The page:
Allow us to shift your focus for a few minutes. You’ve been putting much thought into your abs, pecs, quads and biceps — and rightfully so — but there are other muscles and bodily systems that need some love, too: your heart, your brain, your trillions of cell membranes. You know, the things that keep you alive. By all means, keep attending to your more visible bodyparts on a regular basis. Just don’t forget to heed these 20 nuggets of health advice, many of which have very little to do with how you look or how you perform athletically but rather with how you feel and how you function in the long, grind-it-out game of life.
1. Get a Flu Shot ASAP
According to the Centers for Disease Control and Prevention, anywhere from 3,000 to 49,000 people died of influenza annually between 1976 and 2007. The organization recommends that virtually everybody 6 months and older get a flu shot yearly. And it’s best to get your shot as soon as it’s available, which can be as early as October.
2. Eat Fruits and Vegetables — Then Eat More Fruits and Vegetables
The numerous cells in your body are constantly under fire by evil enemies, and if fruits and vegetables aren’t plentiful in your diet, you’re not truly fighting the good fight. “Antioxidants found in fruits and vegetables protect your cells and neutralize free radicals, rogue molecules that attack healthy cells,” says Mark MacDonald, a health and nutrition expert and spokesman for the health and wellness company MonaVie. “Active people need at least 15 to 18 servings of fruits and veggies per day to look as good on the inside as they do on the outside.” Single-serving examples include one cup of chopped broccoli, carrots or cooked spinach, one small apple, eight large strawberries, and one cup of fruit or vegetable juice.
3. Exercise “During” Your Workday
Excessive stress over extended periods can wreck your health, and few things frazzle people’s nerves like their jobs. It’s well-documented that exercise can help minimize the harmful effects of stress on the body, and breaking up your 9-to-5 shift with a workout when possible — even just a brief one — can further ease the tension. “One of the best ways to relieve work-related stress is to do something during your workday that’s not work,” says Melissa Carsten, Ph.D., associate professor of organizational behavior at Winthrop University in South Carolina. “And given the positive effects that exercise has on stress levels anyway, getting in a workout on your lunch break will maximize stress relief.”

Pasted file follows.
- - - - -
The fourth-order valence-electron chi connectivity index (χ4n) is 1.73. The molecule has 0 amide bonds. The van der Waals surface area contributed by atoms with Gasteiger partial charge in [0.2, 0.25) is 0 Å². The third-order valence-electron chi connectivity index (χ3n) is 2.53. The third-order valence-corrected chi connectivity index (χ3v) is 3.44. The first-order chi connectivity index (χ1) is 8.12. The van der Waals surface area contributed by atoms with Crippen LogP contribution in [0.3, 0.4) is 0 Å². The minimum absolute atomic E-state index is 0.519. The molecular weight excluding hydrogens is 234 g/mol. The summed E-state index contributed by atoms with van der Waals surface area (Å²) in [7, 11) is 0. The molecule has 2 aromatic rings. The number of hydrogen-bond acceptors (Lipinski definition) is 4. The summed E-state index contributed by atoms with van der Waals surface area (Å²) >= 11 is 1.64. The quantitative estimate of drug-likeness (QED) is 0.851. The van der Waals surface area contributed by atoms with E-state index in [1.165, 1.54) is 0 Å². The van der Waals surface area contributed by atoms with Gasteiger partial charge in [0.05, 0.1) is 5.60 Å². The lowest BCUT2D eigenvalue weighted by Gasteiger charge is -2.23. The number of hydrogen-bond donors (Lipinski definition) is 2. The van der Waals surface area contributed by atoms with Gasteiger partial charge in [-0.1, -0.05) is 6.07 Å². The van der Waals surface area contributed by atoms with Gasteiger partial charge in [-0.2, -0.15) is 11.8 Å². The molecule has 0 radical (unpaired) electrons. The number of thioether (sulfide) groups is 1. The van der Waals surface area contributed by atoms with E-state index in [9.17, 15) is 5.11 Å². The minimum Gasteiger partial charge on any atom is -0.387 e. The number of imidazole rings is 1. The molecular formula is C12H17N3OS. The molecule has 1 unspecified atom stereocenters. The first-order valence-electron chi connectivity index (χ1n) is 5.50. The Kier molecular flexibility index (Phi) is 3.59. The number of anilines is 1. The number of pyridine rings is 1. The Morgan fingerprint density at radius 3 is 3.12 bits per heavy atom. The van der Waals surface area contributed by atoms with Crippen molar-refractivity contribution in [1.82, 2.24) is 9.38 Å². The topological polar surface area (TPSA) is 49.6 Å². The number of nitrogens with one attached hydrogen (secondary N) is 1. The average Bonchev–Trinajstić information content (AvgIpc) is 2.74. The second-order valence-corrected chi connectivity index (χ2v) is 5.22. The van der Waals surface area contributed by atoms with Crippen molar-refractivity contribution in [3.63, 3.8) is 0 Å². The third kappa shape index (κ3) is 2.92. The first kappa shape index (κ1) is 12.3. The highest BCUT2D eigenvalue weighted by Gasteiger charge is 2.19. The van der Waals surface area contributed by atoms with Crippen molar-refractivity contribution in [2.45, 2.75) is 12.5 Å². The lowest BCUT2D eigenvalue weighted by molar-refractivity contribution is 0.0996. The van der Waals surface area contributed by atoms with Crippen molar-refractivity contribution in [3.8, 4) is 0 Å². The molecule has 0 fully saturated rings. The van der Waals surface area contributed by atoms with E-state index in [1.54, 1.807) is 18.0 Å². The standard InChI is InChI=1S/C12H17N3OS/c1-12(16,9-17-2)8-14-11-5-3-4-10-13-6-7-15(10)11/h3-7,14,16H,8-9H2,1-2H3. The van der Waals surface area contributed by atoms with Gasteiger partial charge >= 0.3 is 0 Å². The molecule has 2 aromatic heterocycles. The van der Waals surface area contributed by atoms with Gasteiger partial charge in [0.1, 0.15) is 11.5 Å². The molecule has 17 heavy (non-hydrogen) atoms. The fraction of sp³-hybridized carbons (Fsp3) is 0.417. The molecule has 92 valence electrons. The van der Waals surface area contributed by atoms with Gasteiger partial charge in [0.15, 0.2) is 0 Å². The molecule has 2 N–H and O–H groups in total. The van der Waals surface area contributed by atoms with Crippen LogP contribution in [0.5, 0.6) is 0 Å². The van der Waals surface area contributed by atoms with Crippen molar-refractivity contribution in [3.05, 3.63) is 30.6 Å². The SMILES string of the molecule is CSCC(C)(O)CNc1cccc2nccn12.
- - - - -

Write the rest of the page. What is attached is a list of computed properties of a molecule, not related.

4. Drink a Gallon Of Water On Training Days, Half a Gallon On Off Days
Every system in your body requires water to function properly, and even mild dehydration can leave you noticeably low on energy. In other words, water is your body’s most vital nutrient, both from a health and performance standpoint. How much do you need? John Berardi, Ph.D., president of Precision Nutrition (precisionnutrition.com), recommends drinking seven cups of water daily (just shy of half a gallon) when not exercising. “On training days, however, you may require a gallon or more water per day to stay adequately hydrated,” he says.
5. Take a Multivitamin Every Day
Almost nobody gets adequate amounts of all the vitamins they need for optimal health through food. So buy a multivitamin. Follow dosing instructions on the label. Do this every day.
6. Follow the “60 Percent Rule” With Fish Oil
Supplementing with omega-3 fatty acids via fish oil lowers heart-attack risk, reduces arthritis, fights depression and does a bunch of other great stuff in the body. But not all fish oil products are created equal; more specifically, some don’t offer adequate amounts of the most beneficial omega-3s: eicosapentaenoic acid and docosahexaenoic acid. Doug Kalman, Ph.D., RD, director of Nutrition and Applied Clinical Trials at Miami Research Associates , offers this sage advice: “To see if your fish-oil product is a good one for the purchase, look at the label to see how much total omega-3 or fish oil is in one serving. Then add up the EPA and DHA (which will be on the label). If the EPA and DHA are not more than 60 percent of the total fish oil or omegas, it means you may be getting a poorer-quality product.”
7. Move One Foot In Front Of the Other 10,000 Times a Day
Your work in the gym represents the majority of physical activity you need. But complementing your training by simply walking more the rest of the day can round out your health. “Taking as little as 10,000 total steps per day has been documented to help with weight control, reduce risk of many diseases and promote better overall health,” Kalman says. “If you don’t know how much you walk, run or use your feet daily, pick up a pedometer at your local sports store or online.” Just don’t forget to wear the pedometer all day long, even when you’re at the gym.
8. Splurge on Grass-Fed Beef
Why spend more on grass-fed? Because it contains more omega-3 fatty acids, conjugated linoleic acid, B vitamins and vitamins E and K (among many other health-promoting nutrients) than grain-fed beef. That’s why.
9. Make Friends, Not Foes
Research — including a 2012 study published in the Journal of Epidemiology & Community Health — shows that having a large social network contributes to better psychological well-being in adults. In other words, the guy with lots of friends is generally happier, and healthier, than the hermit. “Make sure you’re surrounding yourself with people who add to your life, not subtract,” says fitness expert, celebrity trainer and TV personality Lacey Stone (laceystonefitness.com). “You’re a direct reflection of who you surround yourself with — surround yourself with all-stars.”